Major rivers in developing and emerging countries suffer increasingly of severe degradation of water quality. The current study uses a mathematical Material Flow Analysis (MMFA) as a complementary approach to address the degradation of river water quality due to nutrient pollution in the Thachin River Basin in Central Thailand. This paper gives an overview of the origins and flow paths of the various point- and non-point pollution sources in the Thachin River Basin (in terms of nitrogen and phosphorus) and quantifies their relative importance within the system. The key parameters influencing the main nutrient flows are determined and possible mitigation measures discussed. The results show that aquaculture (as a point source) and rice farming (as a non-point source) are the key nutrient sources in the Thachin River Basin. Other point sources such as pig farms, households and industries, which were previously cited as the most relevant pollution sources in terms of organic pollution, play less significant roles in comparison. This order of importance shifts when considering the model results for the provincial level. Crosschecks with secondary data and field studies confirm the plausibility of our simulations. Specific nutrient loads for the pollution sources are derived; these can be used for a first broad quantification of nutrient pollution in comparable river basins. Based on an identification of the sensitive model parameters, possible mitigation scenarios are determined and their potential to reduce the nutrient load evaluated. A comparison of simulated nutrient loads with measured nutrient concentrations shows that nutrient retention in the river system may be significant. Sedimentation in the slow flowing surface water network as well as nitrogen emission to the air from the warm oxygen deficient waters are certainly partly responsible, but also wetlands along the river banks could play an important role as nutrient sinks.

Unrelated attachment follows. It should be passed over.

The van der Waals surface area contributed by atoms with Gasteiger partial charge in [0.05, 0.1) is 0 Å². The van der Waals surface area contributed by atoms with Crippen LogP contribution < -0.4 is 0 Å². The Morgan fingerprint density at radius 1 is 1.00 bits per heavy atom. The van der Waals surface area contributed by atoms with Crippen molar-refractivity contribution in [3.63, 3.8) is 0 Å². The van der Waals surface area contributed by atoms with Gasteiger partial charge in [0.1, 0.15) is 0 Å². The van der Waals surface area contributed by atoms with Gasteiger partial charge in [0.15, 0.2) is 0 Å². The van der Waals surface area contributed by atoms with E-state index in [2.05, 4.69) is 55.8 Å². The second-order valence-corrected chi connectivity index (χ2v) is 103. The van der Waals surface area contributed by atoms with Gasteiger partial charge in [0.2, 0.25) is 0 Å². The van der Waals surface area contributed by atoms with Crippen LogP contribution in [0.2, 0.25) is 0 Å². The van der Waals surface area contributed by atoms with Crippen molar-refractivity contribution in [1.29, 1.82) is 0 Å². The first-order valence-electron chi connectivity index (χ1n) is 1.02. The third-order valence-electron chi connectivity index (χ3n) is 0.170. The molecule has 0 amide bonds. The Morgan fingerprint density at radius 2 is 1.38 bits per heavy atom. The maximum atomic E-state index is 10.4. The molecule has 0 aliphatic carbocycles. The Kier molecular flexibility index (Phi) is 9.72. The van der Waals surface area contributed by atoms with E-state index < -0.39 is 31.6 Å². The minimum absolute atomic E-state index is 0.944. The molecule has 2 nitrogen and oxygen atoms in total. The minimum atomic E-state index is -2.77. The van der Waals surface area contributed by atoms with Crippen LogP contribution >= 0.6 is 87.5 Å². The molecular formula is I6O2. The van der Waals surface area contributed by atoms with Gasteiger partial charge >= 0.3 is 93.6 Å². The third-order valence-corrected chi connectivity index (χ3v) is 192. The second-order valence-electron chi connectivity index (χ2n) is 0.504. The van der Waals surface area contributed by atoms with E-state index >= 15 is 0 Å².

Journal

Science of the Total EnvironmentElsevier

Published: Aug 15, 2009

References

  • Combined use of the EPA-QUAL2E simulation model and factor analysis to assess the source apportionment of point and non point loads of nutrients to surface waters
    Azzellino, A.; Salvettia, R.; Vismaraa, R.; Bonomo, L.
  • Global renewable energies: a dynamic study of implementation time, greenhouse gas emissions and financial needs
    Bader, H.P.; Scheidegger, R.; Real, M.
  • Practical identifiability of large environmental simulation models
    Brun, R.; Reichert, P.; Künsch, H.R.
  • Rice paddy or shrimp pond: tough decisions in rural Thailand
    Flaherty, M.; Vandergeest, P.; Miller, P.
  • Nutrient budgets in intensive shrimp ponds: implications for sustainability
    Funge-Smith, S.J.; Briggs, M.R.P.
  • Modelling cadmium flows in Australia on the basis of a substance flow analysis
    Kwonpongsagoon, S.; Bader, H.P.; Scheidegger, R.
  • Assessing nutrient flows in septic tanks by eliciting expert judgement: a promising method in the context of developing countries
    Montangero, A.; Belevi, H.
  • Optimising water and phosphorus management in the environmental sanitation systems of Hanoi, Vietnam
    Montangero, A.; Cau, L.N.; Viet Anh, N.; Tuan, V.D.; Nga, P.T.; Belevi, H.
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    Pfister, F.; Bader, H.P.; Scheidegger, R.; Baccini, P.